In the 1990’s a small group of Irish Dominican Sisters with courage and wisdom set about establishing an ecological project on their school grounds surrounded by 70 acres of land situated on a hillside overlooking the Irish Sea a short drive from the capital city of Dublin. Today their project is providing a model of sustainability, with an organic certified farm, a wildlife conservation area and an ecological centre of practice and learning. Their ten week sabbatical residential programme enables participants to explore Spirituality in the context of an evolving universe, an endangered earth, in the Christian tradition. The latter residential course was offered to me this year as a bursary by the Dominican Sisters.
My journey of learning and reflection in 2019 at this centre with a group of fifteen men and women religious including two lay women lasted for ten weeks from March to May 2019. Our efforts to live a sustainable lifestyle was greatly enabled by our environment. The building we lived in was powered by solar energy and wood pellets, with water conservation and harvesting. The food we had each day was grown on the farm and there was zero food waste. Recycling of all waste was a very serious component of our daily living. So our understanding of the Care of our fragile Earth began in very practical ways, and became a way of life for each one of us.
Our day began with communal prayer in a cosmic garden created by the Dominican community. This reminded us at the beginning of each day, of the mystery of God in all of creation and our need to be in right relationships with all living things. It helped us to enter into a sense of the vastness of the time and space of the Universe, while conveying also the sense of the sequence in the earths unfolding process over a period of 14 billion years.
Throughout the programme of lectures and group sessions, we were helped by speakers, experts in their own disciplines, and by each other, to critique our present world order from an understanding of cosmology, environmental philosophy, theology, biblical studies, spirituality, geology and the rapport between religion and science etc. We were invited to widen the space of our tent to see things differently or within a different context. The reoccurring theme was the interconnectedness of all of life which brings with it, a new understanding of nature, of ourselves and our role in the web of life.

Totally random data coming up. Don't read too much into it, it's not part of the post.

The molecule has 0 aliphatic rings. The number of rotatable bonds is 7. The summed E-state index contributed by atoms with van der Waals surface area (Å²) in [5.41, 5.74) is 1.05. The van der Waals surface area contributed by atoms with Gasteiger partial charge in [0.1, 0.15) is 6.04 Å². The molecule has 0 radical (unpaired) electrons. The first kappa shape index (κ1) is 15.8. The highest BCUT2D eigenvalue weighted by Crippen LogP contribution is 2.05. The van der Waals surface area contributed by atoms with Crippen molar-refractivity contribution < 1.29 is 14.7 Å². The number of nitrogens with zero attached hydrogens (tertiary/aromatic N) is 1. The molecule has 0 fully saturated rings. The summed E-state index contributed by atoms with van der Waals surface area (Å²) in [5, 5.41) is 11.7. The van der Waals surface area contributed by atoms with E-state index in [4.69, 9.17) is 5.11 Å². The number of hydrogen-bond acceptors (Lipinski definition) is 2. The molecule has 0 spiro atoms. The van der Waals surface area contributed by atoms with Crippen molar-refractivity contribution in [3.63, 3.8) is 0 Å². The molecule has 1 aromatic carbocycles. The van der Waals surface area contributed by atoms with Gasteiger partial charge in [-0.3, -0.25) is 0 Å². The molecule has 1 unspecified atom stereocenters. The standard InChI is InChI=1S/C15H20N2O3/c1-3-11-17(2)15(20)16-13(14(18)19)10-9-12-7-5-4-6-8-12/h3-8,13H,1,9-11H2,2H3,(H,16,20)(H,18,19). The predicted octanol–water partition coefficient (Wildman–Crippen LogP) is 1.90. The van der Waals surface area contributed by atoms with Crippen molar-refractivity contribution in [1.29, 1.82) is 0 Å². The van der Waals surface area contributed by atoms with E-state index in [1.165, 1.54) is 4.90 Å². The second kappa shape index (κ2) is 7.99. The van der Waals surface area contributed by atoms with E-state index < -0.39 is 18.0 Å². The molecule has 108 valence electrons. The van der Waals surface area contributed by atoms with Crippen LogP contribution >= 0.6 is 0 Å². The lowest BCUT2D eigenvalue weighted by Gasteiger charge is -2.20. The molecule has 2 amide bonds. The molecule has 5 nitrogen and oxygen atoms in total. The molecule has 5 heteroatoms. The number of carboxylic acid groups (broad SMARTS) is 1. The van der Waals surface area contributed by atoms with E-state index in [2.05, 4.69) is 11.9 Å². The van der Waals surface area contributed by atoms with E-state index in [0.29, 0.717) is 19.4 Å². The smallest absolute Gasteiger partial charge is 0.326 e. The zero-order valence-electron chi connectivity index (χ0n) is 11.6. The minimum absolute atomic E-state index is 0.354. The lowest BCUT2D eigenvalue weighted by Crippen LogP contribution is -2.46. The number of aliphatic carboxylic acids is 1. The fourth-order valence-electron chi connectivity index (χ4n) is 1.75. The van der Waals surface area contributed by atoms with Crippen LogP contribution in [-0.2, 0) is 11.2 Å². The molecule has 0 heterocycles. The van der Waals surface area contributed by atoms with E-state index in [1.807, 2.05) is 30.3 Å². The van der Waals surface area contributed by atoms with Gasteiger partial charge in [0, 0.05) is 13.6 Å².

We reflected on many issues that are currently endangering the earth Time was given to two of the most urgent issues – The loss of Biodiversity and the effects of Global Warming/ Climate Change.
Biodiversity – the extravagant efflorescence of life. Unfortunately the rate at which species are becoming extinct because of us, is between 1,000 and 10,000 times what it would be without us. As we enter this third Christian millennium we are allowing the disappearance of entire sectors of the awesome spectrum of natural diversity. This is a crisis the like of which the world has never seen before in the earth’s long history.
Global Warming/Climate Change –Humanity is called to recognise the need for changes in lifestyle, production and consumption in order to combat the warming of the earth surface experiencing dramatic climate change. Many leading scientists tell us that we need to reduce greenhouse gas emissions by between 60% and 80% to stabilise greenhouse gas levels in the atmosphere. If we continue to use fossil fuel as we are doing at present the world will become a more inhospitable place to live in, for each succeeding generation. We began to understand more deeply the concept of inter-generational justice. Possible actions that need to happen at a local, national and international levels were discussed concerning each issue, and the importance of networking was highlighted as a vital component for bringing about change.